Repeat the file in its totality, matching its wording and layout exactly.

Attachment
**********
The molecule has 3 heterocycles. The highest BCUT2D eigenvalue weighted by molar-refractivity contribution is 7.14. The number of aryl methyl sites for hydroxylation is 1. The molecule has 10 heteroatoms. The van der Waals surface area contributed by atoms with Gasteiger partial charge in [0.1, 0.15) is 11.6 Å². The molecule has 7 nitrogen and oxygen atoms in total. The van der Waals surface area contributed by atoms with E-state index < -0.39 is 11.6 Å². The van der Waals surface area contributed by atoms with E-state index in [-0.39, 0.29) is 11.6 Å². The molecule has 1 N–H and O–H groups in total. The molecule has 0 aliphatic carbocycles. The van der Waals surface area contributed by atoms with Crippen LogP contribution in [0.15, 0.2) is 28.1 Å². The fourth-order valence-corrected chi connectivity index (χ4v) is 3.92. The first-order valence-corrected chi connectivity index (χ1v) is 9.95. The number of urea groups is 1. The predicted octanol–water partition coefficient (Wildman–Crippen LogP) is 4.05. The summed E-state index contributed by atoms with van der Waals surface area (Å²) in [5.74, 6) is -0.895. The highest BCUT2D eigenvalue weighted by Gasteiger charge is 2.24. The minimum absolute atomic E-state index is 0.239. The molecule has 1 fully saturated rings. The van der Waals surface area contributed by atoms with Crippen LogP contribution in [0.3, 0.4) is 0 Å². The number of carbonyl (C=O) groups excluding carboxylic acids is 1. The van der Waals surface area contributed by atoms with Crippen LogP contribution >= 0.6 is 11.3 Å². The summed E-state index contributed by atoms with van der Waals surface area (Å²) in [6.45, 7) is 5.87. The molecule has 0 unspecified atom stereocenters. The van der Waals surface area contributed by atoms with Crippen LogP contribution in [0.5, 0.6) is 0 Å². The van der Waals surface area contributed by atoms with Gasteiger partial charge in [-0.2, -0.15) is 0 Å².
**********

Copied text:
The molecule has 3 heterocycles. The highest BCUT2D eigenvalue weighted by molar-refractivity contribution is 7.14. The number of aryl methyl sites for hydroxylation is 1. The molecule has 10 heteroatoms. The van der Waals surface area contributed by atoms with Gasteiger partial charge in [0.1, 0.15) is 11.6 Å². The molecule has 7 nitrogen and oxygen atoms in total. The van der Waals surface area contributed by atoms with E-state index < -0.39 is 11.6 Å². The van der Waals surface area contributed by atoms with E-state index in [-0.39, 0.29) is 11.6 Å². The molecule has 1 N–H and O–H groups in total. The molecule has 0 aliphatic carbocycles. The van der Waals surface area contributed by atoms with Crippen LogP contribution in [0.15, 0.2) is 28.1 Å². The fourth-order valence-corrected chi connectivity index (χ4v) is 3.92. The first-order valence-corrected chi connectivity index (χ1v) is 9.95. The number of urea groups is 1. The predicted octanol–water partition coefficient (Wildman–Crippen LogP) is 4.05. The summed E-state index contributed by atoms with van der Waals surface area (Å²) in [5.74, 6) is -0.895. The highest BCUT2D eigenvalue weighted by Gasteiger charge is 2.24. The minimum absolute atomic E-state index is 0.239. The molecule has 1 fully saturated rings. The van der Waals surface area contributed by atoms with Crippen LogP contribution in [0.3, 0.4) is 0 Å². The number of carbonyl (C=O) groups excluding carboxylic acids is 1. The van der Waals surface area contributed by atoms with Crippen LogP contribution >= 0.6 is 11.3 Å². The summed E-state index contributed by atoms with van der Waals surface area (Å²) in [6.45, 7) is 5.87. The molecule has 0 unspecified atom stereocenters. The van der Waals surface area contributed by atoms with Crippen LogP contribution in [0.5, 0.6) is 0 Å². The van der Waals surface area contributed by atoms with Gasteiger partial charge in [-0.2, -0.15) is 0 Å².